With the publication of the Trans Pacific-Partnership (TPP) international trade treaty, numerous technology and privacy rights groups are speaking up over a range of issues. Non-profit consumer rights organization Public Citizen decries what it says is “serious implications for online privacy.” Others note that the TPP would prevent member countries from requiring that companies from other member states hand over the source code of their products. And some activists believe TPP could help further net neutrality. Continue reading TPP Trade Agreement Sparks Response from Tech Community

Twitter Users Can Change Setting to Expand Direct Messaging

As promised, Twitter is moving forward with new changes to expand its private messaging feature that will allow users to receive private messages from any account. Twitter’s previous messaging policy forbid users from exchanging private messages, unless both users were following one another’s accounts. The new change, a setting option that will have to be manually enabled, may prompt more users to make use of Twitter’s Direct Messaging service, which has yet to gain significant traction. Continue reading Twitter Users Can Change Setting to Expand Direct Messaging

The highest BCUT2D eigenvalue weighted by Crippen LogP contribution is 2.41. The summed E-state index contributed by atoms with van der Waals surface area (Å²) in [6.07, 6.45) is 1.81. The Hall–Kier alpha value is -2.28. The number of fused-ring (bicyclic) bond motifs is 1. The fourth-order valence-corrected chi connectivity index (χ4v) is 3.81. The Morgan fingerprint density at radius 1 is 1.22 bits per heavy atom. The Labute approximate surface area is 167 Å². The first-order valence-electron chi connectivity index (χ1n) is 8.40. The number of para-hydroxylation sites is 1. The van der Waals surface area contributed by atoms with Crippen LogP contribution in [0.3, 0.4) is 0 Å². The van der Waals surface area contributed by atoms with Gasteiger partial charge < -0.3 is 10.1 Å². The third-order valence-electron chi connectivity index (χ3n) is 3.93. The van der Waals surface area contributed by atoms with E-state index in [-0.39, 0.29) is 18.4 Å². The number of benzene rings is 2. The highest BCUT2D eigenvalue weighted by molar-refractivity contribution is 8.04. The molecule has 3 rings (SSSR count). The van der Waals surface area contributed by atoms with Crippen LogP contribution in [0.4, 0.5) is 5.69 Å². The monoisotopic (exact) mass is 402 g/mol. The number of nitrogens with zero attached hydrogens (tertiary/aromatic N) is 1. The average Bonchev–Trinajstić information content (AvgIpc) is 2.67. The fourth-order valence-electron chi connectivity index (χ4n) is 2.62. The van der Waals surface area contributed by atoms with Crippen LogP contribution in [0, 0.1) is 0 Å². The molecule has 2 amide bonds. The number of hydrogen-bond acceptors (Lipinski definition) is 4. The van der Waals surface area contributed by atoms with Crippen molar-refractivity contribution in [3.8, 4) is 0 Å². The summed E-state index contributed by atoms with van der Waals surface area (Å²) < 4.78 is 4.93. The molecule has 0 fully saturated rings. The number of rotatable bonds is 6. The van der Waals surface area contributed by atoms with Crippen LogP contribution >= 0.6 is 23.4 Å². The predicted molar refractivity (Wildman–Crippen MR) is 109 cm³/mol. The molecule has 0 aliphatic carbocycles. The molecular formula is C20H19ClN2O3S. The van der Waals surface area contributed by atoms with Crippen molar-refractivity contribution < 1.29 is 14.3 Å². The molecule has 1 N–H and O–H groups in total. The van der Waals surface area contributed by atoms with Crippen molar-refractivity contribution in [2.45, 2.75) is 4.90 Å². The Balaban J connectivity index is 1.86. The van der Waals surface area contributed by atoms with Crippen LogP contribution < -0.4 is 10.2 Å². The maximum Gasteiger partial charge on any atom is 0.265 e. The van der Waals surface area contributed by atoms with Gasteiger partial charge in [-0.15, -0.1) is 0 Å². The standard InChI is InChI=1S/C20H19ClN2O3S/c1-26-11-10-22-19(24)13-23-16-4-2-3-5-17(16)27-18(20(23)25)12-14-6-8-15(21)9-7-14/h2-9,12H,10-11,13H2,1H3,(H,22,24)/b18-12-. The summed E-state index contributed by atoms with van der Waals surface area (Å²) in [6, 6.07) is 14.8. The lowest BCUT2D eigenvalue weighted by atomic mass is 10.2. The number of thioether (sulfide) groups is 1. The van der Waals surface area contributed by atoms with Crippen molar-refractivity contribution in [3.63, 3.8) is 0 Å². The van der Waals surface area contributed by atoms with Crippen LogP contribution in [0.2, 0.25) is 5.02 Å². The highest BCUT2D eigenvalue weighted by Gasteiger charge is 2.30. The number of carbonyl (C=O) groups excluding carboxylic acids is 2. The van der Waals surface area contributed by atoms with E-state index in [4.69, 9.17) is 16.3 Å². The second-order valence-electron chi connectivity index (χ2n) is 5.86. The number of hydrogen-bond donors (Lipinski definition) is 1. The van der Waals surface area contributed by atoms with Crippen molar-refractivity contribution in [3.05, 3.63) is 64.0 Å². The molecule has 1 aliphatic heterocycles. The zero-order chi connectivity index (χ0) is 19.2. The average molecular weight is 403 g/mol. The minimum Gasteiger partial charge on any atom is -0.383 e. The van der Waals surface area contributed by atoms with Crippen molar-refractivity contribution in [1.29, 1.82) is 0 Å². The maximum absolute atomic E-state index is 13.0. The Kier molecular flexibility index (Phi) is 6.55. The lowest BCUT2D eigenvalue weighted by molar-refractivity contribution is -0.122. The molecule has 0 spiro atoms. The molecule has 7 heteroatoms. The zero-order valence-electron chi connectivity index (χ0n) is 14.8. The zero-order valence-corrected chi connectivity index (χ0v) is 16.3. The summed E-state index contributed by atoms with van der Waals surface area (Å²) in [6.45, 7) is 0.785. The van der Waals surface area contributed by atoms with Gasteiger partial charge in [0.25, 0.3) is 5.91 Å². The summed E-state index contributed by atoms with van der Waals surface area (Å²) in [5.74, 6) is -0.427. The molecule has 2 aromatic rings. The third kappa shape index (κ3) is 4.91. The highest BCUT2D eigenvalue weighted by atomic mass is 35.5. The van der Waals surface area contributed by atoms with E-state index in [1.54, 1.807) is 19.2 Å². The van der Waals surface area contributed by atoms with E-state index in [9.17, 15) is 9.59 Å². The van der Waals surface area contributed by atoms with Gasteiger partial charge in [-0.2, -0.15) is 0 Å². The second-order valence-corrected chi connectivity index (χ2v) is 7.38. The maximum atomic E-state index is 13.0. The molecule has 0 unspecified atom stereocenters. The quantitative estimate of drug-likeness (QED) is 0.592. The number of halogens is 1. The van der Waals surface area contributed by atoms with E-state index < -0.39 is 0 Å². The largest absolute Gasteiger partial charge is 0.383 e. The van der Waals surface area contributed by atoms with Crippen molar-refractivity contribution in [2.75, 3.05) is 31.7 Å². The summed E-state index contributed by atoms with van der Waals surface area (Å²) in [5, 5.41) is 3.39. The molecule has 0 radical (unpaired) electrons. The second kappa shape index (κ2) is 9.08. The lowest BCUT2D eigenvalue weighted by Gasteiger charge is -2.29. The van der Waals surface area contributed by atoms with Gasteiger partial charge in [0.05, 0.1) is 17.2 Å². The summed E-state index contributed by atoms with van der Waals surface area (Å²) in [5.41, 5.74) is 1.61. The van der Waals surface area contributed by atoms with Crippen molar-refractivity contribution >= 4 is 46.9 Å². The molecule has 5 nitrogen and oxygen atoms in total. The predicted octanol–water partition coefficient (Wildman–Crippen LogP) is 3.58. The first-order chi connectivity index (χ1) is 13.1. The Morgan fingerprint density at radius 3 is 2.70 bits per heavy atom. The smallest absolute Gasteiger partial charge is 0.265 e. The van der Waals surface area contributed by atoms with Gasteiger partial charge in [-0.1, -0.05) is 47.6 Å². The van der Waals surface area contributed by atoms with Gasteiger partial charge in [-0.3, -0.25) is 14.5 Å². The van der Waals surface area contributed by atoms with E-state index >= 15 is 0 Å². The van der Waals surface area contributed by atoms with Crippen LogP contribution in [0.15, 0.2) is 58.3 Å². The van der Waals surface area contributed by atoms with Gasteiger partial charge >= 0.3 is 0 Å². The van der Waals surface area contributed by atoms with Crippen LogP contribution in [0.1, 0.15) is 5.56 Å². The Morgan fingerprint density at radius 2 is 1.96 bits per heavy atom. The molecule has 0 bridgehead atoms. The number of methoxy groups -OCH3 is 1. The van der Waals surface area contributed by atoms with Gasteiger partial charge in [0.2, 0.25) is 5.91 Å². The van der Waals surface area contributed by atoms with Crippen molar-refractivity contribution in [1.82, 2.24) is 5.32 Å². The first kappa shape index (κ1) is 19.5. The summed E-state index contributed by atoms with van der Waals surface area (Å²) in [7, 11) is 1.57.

Android Users Warned They Are at Risk of Malicious Software

Researchers at security firm Lookout have been tracking mobile malware for almost two years. As the firm predicted, millions of mobile users have been affected by a recent mobile epidemic of viruses and spam. Hackers are finding new ways to deceive mobile device users via techniques involving email and implanting harmful codes on websites. As attackers become more sophisticated in their methods, mobile users should be more careful of their online activity.   Continue reading Android Users Warned They Are at Risk of Malicious Software

Google Experiments with New Approach to Individual Privacy

Google is re-evaluating its privacy standards with a new open source tool that is designed to maintain confidentiality among participants being evaluated in heavy data sets. The ongoing project, known as RAPPOR, stems from a 1960’s technique that disrupts the correlation between a given data point and the individual behind that data point. The project is set to preserve the privacy and identity of the individual that is often vulnerable in the hands of companies today. Continue reading Google Experiments with New Approach to Individual Privacy